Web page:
A friend, who is resolutely anti-Trump*, comments on a current Wall Street Journal article on the Trump Towers Wiretap contention. The article goes on at unnecessary length about how a congressional committee can find no back-up for the president’s tweeted charge against his predecessor. “Political rhetoric is always B.S. to some degree,” my friend writes. “And then, there is the bullshitter-in-chief, beyond truth. ”
Well, yeah. But Donald Trump’s tweets aren’t political rhetoric as usual. Trump has gone a different direction. He is trolling for effect, to get his enemies to concentrate on the small stuff, the inconsequential malters. And since this is post-Clinton Washington, Trump knows he can say anything and stonewall.
Let Spicer and Conway take the flak and look like idiots in public. That is their job, after all. (And they have occasion to do it on a daily basis. That is for sure. They have the most demeaning job in bigly, er, Big League politics.)
But the idea that Trump was spied upon, illegally, by his predecessor is by no means incredible . . . certainly not implausible from rogue wings of the Deep State.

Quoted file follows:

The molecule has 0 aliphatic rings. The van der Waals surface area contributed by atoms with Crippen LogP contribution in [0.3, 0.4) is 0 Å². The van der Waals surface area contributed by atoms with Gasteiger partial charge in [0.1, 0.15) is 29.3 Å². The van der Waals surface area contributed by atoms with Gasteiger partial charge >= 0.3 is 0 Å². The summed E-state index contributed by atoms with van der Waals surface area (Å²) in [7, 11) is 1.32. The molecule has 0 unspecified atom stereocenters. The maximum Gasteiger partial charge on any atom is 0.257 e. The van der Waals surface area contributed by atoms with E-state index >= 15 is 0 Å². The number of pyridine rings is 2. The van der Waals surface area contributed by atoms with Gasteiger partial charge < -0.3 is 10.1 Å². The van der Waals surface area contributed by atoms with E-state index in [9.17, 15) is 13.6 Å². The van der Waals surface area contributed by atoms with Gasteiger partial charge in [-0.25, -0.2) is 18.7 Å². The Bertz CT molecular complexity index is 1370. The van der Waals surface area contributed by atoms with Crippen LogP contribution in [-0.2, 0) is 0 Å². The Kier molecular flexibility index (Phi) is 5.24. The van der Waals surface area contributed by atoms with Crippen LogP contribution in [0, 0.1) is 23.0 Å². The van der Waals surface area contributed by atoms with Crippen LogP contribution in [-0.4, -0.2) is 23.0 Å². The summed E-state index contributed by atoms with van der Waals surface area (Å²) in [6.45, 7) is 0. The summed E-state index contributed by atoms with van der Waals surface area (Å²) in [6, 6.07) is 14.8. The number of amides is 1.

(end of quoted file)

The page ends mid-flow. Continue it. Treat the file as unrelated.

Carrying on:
And the idea that there would be ready, Congress-available proof of a secret, illegal op strikes me as preposterous, making it absurd to investigate in anything like Congress’s usual perfunctory manner:
Senate Intelligence Committee Chairman Richard Burr, a Republican from North Carolina, and Vice Chairman Mark Warner, a Democrat from Virginia, jointly said earlier in the day [that] there were “no indications” that Trump Tower, the Manhattan building where Mr. Trump lived and worked before assuming the presidency, was under any form of government surveillance.
Meanwhile, Trump is pushing a gimcrack, quite horrid, promise-abusing “replacement” of ObamaCare. But half the media and attentive America is distracted by . . . bullshit.
B.S. that is, alas, probably half true. True or not, it ends up making everybody look like loons.
This is precisely the wrong game for anti-Trumpers to play.
The age-old problem with warfare is that, in going to war, one becomes a mirror, a double, of one’s enemy. The anti-Trumpers are seriously reënacting the fated scenario of “The Conquest of the United States by Spain.” Only they are not mimicking imperialistic Spaniards.
They are in danger of playing the Fool.
* I, too, am anti-Trump. But no more than I was anti-Clinton, anti-Bush, and anti-Obama. Though Trump is a break with the past, in many ways, he is neither without precedent nor wholly a new kind of creature: they were all liars, fools, and knaves, in the usual politic balance; Trump is also liar, lunatic, and knave, but in a slightly different configuration, if with about the same averaged-out moral level.